California State Senator Ben Allen (D-Beverly Hills) and two of his colleagues have proposed a bill designed to support the state’s flagging local journalism industry. The measure, Senate Bill 911, would establish a state board that would distribute grants to individuals and organizations covering community news.
“Free and rigorous journalism is essential for a functioning democracy,” Allen told the Courier. “It inspires action and accountability where it might otherwise be lacking, and the less we invest in good journalism as a society the greater the risk to good government and transparency.”
The bill would create the California Board for the Funding of Public Interest Media, an 11-member board consisting of representatives of the media and the public. The board, which would be appointed by the legislature and governor, would distribute funds only to applicants who agreed to increase coverage of local affairs and share reporting in the public domain for use by other media.
The board would include representatives from at least one “ethnic media publication,” one non-profit media organization, publishers from outlets of varying sizes, one online service, three members of the public, and one public interest group.
The board would be barred from exercising editorial judgment, but would be empowered to ensure that grantees spent funds as agreed to.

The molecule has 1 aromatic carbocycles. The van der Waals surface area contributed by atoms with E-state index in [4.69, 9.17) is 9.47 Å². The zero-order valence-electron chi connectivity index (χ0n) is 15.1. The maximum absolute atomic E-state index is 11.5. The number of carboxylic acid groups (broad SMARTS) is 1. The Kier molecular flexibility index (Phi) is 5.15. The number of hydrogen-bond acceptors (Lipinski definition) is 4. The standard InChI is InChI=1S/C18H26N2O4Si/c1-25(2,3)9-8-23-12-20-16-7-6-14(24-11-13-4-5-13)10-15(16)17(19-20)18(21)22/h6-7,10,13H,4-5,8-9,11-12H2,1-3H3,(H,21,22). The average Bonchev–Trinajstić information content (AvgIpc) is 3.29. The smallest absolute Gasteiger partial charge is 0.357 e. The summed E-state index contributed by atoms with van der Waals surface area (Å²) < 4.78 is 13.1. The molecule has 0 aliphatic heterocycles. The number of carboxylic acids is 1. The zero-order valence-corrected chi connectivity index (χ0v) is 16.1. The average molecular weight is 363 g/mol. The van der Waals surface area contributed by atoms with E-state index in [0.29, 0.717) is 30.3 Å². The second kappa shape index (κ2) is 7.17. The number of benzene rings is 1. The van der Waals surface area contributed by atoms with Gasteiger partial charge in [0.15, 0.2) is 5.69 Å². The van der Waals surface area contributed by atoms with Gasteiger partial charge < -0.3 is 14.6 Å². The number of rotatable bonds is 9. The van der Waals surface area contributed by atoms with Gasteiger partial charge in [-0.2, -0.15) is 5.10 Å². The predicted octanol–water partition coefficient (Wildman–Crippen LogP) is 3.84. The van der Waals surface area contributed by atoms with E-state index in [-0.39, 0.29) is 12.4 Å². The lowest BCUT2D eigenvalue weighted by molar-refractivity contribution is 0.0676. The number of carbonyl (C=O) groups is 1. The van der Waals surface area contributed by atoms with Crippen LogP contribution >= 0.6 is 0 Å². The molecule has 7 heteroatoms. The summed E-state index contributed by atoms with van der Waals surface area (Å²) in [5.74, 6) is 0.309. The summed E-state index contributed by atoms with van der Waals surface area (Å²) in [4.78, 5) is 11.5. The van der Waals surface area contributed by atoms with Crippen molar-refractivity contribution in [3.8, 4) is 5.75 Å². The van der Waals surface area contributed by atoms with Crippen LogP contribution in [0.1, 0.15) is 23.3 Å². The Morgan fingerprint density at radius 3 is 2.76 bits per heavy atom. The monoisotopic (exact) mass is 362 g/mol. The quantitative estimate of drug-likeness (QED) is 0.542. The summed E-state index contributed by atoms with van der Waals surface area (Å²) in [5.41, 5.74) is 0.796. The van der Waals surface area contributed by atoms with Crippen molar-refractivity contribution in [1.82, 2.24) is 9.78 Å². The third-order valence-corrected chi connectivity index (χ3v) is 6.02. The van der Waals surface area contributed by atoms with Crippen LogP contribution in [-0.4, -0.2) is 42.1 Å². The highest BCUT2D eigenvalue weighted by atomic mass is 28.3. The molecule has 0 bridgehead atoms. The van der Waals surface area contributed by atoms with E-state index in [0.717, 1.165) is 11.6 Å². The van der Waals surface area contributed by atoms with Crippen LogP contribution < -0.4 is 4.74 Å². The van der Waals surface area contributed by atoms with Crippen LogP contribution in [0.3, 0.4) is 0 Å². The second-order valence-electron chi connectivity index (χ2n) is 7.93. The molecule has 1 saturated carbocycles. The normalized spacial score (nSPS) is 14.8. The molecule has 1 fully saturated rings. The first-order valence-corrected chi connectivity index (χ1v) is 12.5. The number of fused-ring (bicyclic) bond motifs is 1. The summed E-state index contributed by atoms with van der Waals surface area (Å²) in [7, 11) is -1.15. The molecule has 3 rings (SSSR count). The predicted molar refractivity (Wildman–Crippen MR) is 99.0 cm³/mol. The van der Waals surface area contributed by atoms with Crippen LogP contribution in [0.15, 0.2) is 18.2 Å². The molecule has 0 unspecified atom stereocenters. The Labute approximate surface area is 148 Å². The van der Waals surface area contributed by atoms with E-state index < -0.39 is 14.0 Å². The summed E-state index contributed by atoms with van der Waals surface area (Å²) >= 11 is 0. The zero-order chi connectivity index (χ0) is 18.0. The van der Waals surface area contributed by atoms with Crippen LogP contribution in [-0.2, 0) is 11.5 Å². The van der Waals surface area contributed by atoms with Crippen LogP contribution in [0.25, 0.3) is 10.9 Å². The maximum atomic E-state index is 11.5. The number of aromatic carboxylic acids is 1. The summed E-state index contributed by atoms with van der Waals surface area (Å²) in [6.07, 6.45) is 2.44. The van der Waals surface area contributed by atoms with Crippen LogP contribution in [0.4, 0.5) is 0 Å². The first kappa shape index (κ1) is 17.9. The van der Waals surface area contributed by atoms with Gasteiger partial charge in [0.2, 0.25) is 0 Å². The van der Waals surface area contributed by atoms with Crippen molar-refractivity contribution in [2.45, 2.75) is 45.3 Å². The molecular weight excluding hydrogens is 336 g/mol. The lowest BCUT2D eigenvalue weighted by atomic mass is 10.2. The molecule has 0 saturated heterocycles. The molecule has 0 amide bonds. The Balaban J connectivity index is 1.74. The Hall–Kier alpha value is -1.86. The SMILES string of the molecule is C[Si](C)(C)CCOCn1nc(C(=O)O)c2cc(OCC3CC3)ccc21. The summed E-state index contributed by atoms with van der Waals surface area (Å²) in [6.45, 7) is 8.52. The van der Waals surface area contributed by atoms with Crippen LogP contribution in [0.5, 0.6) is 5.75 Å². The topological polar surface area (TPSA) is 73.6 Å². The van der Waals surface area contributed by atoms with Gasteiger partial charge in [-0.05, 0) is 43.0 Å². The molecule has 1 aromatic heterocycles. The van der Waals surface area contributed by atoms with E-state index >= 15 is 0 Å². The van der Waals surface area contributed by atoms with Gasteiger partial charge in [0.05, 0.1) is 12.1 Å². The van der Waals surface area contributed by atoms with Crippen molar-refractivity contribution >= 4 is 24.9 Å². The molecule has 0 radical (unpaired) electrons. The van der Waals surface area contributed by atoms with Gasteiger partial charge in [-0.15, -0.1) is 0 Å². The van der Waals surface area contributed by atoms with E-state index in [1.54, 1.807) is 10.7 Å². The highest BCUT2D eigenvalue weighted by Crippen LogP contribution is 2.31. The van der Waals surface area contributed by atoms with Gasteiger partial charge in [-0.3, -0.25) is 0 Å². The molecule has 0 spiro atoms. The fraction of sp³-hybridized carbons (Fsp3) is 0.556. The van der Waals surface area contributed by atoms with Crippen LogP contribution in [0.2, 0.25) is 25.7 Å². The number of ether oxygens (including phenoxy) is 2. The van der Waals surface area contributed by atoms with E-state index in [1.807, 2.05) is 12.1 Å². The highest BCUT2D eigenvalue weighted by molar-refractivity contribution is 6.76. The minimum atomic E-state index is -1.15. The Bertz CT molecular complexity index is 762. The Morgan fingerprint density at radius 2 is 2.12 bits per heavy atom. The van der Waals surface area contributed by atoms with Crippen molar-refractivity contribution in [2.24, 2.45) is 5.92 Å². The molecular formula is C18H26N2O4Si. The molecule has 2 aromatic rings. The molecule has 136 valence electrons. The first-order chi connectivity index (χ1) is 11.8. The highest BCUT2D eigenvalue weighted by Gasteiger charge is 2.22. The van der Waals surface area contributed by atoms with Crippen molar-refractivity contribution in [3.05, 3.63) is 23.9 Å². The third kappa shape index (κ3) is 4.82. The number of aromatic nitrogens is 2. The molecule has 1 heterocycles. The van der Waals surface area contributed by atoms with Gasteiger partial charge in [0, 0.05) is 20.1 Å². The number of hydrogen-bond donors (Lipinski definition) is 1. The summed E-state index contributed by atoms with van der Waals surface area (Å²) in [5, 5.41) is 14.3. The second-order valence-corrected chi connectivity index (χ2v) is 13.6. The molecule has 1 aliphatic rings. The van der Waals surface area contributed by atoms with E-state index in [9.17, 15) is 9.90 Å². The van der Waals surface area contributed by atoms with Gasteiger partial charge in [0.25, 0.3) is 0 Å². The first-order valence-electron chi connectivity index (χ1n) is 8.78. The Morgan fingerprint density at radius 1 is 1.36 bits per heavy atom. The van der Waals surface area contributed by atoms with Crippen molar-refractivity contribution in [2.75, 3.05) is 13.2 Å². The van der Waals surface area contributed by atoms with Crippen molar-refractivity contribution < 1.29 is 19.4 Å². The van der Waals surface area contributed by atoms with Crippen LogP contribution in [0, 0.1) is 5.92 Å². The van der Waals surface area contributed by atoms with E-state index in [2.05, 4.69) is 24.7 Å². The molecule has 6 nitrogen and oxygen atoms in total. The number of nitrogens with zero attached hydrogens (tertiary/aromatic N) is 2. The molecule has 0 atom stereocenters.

The bill proposes vesting the board with $50 million to hand out over a 5-year trial period.
Sen. Steve Glazer (D-Contra Costa), who co-authored the bill along with Allen and Sen. Josh Newman (D-Fullerton), said that the bill is meant to address the decline in local news over the last several decades.
“A vibrant local press that informs the public and acts as a government watchdog has been vital to the survival of American democracy,” Glazer said in a statement announcing the bill. “But over the past couple decades, the closure of many local newspapers and the decline of most others has created vast ‘news deserts’ where virtually no local coverage remains. This bill will offer news organizations and individuals the tools to revive the oversight function of the local press.”
Highlighting the dire trend in journalism, Newman said that a quarter of local newspapers have disappeared over the last decade and a half.
“It’s my firm belief that there is no substitute for the kind of strong local journalism which informs and engages the public, improves the decision-making and accountability of local and state government, and serves as a primary source of information for our communities,” Newman said in a statement.